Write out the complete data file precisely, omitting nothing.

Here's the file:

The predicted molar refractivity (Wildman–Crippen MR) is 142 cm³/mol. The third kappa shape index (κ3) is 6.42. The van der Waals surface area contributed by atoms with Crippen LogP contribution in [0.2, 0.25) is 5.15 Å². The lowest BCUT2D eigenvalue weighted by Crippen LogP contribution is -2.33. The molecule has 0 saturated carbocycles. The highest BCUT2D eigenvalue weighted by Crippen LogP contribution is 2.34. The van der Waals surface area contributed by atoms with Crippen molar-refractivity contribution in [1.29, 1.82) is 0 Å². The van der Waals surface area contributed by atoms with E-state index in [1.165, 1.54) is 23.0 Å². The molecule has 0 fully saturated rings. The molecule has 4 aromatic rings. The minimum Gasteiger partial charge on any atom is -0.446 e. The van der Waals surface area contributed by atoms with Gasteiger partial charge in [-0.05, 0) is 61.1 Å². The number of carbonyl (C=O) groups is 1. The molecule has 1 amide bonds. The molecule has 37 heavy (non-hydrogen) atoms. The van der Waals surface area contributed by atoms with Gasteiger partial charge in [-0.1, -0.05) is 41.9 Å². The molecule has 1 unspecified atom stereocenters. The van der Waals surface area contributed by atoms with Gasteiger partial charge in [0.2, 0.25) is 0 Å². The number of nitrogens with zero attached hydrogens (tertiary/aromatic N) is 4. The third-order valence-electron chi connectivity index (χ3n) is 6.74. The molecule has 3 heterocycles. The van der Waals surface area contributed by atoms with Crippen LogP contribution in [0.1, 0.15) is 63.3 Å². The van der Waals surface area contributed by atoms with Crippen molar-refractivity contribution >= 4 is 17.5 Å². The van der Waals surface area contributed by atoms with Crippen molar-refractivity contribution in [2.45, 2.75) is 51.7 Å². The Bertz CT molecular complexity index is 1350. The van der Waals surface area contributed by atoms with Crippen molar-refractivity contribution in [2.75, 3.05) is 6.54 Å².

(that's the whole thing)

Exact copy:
The predicted molar refractivity (Wildman–Crippen MR) is 142 cm³/mol. The third kappa shape index (κ3) is 6.42. The van der Waals surface area contributed by atoms with Crippen LogP contribution in [0.2, 0.25) is 5.15 Å². The lowest BCUT2D eigenvalue weighted by Crippen LogP contribution is -2.33. The molecule has 0 saturated carbocycles. The highest BCUT2D eigenvalue weighted by Crippen LogP contribution is 2.34. The van der Waals surface area contributed by atoms with Crippen molar-refractivity contribution in [1.29, 1.82) is 0 Å². The van der Waals surface area contributed by atoms with E-state index in [1.165, 1.54) is 23.0 Å². The molecule has 0 fully saturated rings. The molecule has 4 aromatic rings. The minimum Gasteiger partial charge on any atom is -0.446 e. The van der Waals surface area contributed by atoms with Gasteiger partial charge in [-0.05, 0) is 61.1 Å². The number of carbonyl (C=O) groups is 1. The molecule has 1 amide bonds. The molecule has 37 heavy (non-hydrogen) atoms. The van der Waals surface area contributed by atoms with Gasteiger partial charge in [-0.1, -0.05) is 41.9 Å². The molecule has 1 unspecified atom stereocenters. The van der Waals surface area contributed by atoms with Gasteiger partial charge in [0.2, 0.25) is 0 Å². The number of nitrogens with zero attached hydrogens (tertiary/aromatic N) is 4. The third-order valence-electron chi connectivity index (χ3n) is 6.74. The molecule has 3 heterocycles. The van der Waals surface area contributed by atoms with Crippen LogP contribution in [0.1, 0.15) is 63.3 Å². The van der Waals surface area contributed by atoms with Crippen molar-refractivity contribution >= 4 is 17.5 Å². The van der Waals surface area contributed by atoms with Crippen molar-refractivity contribution in [2.45, 2.75) is 51.7 Å². The Bertz CT molecular complexity index is 1350. The van der Waals surface area contributed by atoms with Crippen molar-refractivity contribution in [2.75, 3.05) is 6.54 Å².